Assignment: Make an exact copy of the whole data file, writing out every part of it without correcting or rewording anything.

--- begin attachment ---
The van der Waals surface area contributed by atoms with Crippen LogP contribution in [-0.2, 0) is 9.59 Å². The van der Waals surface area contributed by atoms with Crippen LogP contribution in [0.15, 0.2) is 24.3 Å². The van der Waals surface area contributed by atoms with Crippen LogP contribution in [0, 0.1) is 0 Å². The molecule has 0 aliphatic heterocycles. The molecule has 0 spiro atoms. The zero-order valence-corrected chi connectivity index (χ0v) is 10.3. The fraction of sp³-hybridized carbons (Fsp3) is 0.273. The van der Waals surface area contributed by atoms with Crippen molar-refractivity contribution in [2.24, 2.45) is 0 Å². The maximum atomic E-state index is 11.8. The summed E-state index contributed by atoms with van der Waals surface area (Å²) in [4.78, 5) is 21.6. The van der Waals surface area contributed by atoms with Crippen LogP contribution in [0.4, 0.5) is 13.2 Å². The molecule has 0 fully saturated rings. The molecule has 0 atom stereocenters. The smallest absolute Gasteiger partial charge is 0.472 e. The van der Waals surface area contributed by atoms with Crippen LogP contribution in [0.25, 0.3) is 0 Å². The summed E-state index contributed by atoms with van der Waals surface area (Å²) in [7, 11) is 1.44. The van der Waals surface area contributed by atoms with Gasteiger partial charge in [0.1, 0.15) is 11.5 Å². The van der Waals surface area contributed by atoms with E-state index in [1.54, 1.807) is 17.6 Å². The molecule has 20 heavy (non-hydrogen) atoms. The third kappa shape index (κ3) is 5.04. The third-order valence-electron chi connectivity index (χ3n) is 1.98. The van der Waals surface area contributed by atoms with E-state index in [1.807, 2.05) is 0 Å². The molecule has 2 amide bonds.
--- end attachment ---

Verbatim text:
The van der Waals surface area contributed by atoms with Crippen LogP contribution in [-0.2, 0) is 9.59 Å². The van der Waals surface area contributed by atoms with Crippen LogP contribution in [0.15, 0.2) is 24.3 Å². The van der Waals surface area contributed by atoms with Crippen LogP contribution in [0, 0.1) is 0 Å². The molecule has 0 aliphatic heterocycles. The molecule has 0 spiro atoms. The zero-order valence-corrected chi connectivity index (χ0v) is 10.3. The fraction of sp³-hybridized carbons (Fsp3) is 0.273. The van der Waals surface area contributed by atoms with Crippen molar-refractivity contribution in [2.24, 2.45) is 0 Å². The maximum atomic E-state index is 11.8. The summed E-state index contributed by atoms with van der Waals surface area (Å²) in [4.78, 5) is 21.6. The van der Waals surface area contributed by atoms with Crippen LogP contribution in [0.4, 0.5) is 13.2 Å². The molecule has 0 fully saturated rings. The molecule has 0 atom stereocenters. The smallest absolute Gasteiger partial charge is 0.472 e. The van der Waals surface area contributed by atoms with Crippen LogP contribution in [0.25, 0.3) is 0 Å². The summed E-state index contributed by atoms with van der Waals surface area (Å²) in [7, 11) is 1.44. The van der Waals surface area contributed by atoms with Gasteiger partial charge in [0.1, 0.15) is 11.5 Å². The van der Waals surface area contributed by atoms with E-state index in [1.54, 1.807) is 17.6 Å². The molecule has 20 heavy (non-hydrogen) atoms. The third kappa shape index (κ3) is 5.04. The third-order valence-electron chi connectivity index (χ3n) is 1.98. The van der Waals surface area contributed by atoms with E-state index in [1.807, 2.05) is 0 Å². The molecule has 2 amide bonds.